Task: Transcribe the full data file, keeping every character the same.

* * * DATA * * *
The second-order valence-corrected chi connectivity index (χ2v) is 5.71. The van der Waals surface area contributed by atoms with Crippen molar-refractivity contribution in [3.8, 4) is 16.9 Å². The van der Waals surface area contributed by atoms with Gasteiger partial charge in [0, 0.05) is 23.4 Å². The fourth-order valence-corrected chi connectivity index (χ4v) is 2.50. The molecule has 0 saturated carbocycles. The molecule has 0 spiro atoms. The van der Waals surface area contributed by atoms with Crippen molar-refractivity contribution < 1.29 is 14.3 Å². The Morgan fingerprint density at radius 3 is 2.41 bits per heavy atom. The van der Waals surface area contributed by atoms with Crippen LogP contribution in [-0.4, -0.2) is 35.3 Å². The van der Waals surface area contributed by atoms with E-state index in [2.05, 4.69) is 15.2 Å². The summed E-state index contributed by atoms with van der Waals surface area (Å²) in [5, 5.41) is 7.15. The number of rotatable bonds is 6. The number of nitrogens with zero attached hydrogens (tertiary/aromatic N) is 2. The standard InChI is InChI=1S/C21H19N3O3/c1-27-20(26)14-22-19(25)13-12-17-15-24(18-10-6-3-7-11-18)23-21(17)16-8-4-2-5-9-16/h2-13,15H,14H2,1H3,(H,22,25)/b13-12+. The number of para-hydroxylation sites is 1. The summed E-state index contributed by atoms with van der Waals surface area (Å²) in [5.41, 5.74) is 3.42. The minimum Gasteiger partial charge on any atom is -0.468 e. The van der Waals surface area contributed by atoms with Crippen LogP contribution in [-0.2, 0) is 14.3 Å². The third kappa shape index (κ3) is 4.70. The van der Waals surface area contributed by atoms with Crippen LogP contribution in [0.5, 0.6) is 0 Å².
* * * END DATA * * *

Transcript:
The second-order valence-corrected chi connectivity index (χ2v) is 5.71. The van der Waals surface area contributed by atoms with Crippen molar-refractivity contribution in [3.8, 4) is 16.9 Å². The van der Waals surface area contributed by atoms with Gasteiger partial charge in [0, 0.05) is 23.4 Å². The fourth-order valence-corrected chi connectivity index (χ4v) is 2.50. The molecule has 0 saturated carbocycles. The molecule has 0 spiro atoms. The van der Waals surface area contributed by atoms with Crippen molar-refractivity contribution < 1.29 is 14.3 Å². The Morgan fingerprint density at radius 3 is 2.41 bits per heavy atom. The van der Waals surface area contributed by atoms with Crippen LogP contribution in [-0.4, -0.2) is 35.3 Å². The van der Waals surface area contributed by atoms with E-state index in [2.05, 4.69) is 15.2 Å². The summed E-state index contributed by atoms with van der Waals surface area (Å²) in [5, 5.41) is 7.15. The number of rotatable bonds is 6. The number of nitrogens with zero attached hydrogens (tertiary/aromatic N) is 2. The standard InChI is InChI=1S/C21H19N3O3/c1-27-20(26)14-22-19(25)13-12-17-15-24(18-10-6-3-7-11-18)23-21(17)16-8-4-2-5-9-16/h2-13,15H,14H2,1H3,(H,22,25)/b13-12+. The number of para-hydroxylation sites is 1. The summed E-state index contributed by atoms with van der Waals surface area (Å²) in [5.41, 5.74) is 3.42. The minimum Gasteiger partial charge on any atom is -0.468 e. The van der Waals surface area contributed by atoms with Crippen LogP contribution in [-0.2, 0) is 14.3 Å². The third kappa shape index (κ3) is 4.70. The van der Waals surface area contributed by atoms with Crippen LogP contribution in [0.5, 0.6) is 0 Å².